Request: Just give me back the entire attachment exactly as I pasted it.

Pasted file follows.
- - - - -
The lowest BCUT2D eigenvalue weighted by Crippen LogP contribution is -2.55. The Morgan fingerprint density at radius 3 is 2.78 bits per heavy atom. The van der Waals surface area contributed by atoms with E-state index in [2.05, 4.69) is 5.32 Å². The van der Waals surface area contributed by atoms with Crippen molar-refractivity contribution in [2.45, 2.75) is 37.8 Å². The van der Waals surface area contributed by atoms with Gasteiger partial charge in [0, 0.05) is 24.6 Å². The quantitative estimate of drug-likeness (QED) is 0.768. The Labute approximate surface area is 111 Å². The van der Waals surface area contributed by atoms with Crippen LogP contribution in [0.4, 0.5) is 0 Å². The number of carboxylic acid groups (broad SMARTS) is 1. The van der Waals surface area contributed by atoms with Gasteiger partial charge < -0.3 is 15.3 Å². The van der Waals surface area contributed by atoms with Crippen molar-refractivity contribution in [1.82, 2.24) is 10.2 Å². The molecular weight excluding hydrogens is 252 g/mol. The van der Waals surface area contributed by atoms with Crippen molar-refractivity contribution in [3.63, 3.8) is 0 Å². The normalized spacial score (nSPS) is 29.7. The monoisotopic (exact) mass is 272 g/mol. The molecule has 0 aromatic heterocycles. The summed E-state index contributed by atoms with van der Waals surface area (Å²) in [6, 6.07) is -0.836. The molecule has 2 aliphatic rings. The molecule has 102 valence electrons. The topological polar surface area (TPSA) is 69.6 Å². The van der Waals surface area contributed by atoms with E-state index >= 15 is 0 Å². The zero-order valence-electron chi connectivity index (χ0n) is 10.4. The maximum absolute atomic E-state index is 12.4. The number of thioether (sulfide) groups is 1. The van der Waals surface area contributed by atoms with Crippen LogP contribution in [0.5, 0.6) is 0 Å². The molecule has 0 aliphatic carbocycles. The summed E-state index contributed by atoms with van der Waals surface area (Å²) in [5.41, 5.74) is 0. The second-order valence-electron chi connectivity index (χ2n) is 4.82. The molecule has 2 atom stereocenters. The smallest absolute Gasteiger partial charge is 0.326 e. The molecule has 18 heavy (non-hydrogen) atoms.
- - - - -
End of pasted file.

The lowest BCUT2D eigenvalue weighted by Crippen LogP contribution is -2.55. The Morgan fingerprint density at radius 3 is 2.78 bits per heavy atom. The van der Waals surface area contributed by atoms with E-state index in [2.05, 4.69) is 5.32 Å². The van der Waals surface area contributed by atoms with Crippen molar-refractivity contribution in [2.45, 2.75) is 37.8 Å². The van der Waals surface area contributed by atoms with Gasteiger partial charge in [0, 0.05) is 24.6 Å². The quantitative estimate of drug-likeness (QED) is 0.768. The Labute approximate surface area is 111 Å². The van der Waals surface area contributed by atoms with Crippen LogP contribution in [0.4, 0.5) is 0 Å². The number of carboxylic acid groups (broad SMARTS) is 1. The van der Waals surface area contributed by atoms with Gasteiger partial charge < -0.3 is 15.3 Å². The van der Waals surface area contributed by atoms with Crippen molar-refractivity contribution in [1.82, 2.24) is 10.2 Å². The molecular weight excluding hydrogens is 252 g/mol. The van der Waals surface area contributed by atoms with Crippen molar-refractivity contribution in [3.63, 3.8) is 0 Å². The normalized spacial score (nSPS) is 29.7. The monoisotopic (exact) mass is 272 g/mol. The molecule has 0 aromatic heterocycles. The summed E-state index contributed by atoms with van der Waals surface area (Å²) in [6, 6.07) is -0.836. The molecule has 2 aliphatic rings. The molecule has 102 valence electrons. The topological polar surface area (TPSA) is 69.6 Å². The van der Waals surface area contributed by atoms with E-state index >= 15 is 0 Å². The zero-order valence-electron chi connectivity index (χ0n) is 10.4. The maximum absolute atomic E-state index is 12.4. The number of thioether (sulfide) groups is 1. The van der Waals surface area contributed by atoms with Crippen LogP contribution in [0.5, 0.6) is 0 Å². The molecule has 0 aliphatic carbocycles. The summed E-state index contributed by atoms with van der Waals surface area (Å²) in [5.41, 5.74) is 0. The second-order valence-electron chi connectivity index (χ2n) is 4.82. The molecule has 2 atom stereocenters. The smallest absolute Gasteiger partial charge is 0.326 e. The molecule has 18 heavy (non-hydrogen) atoms.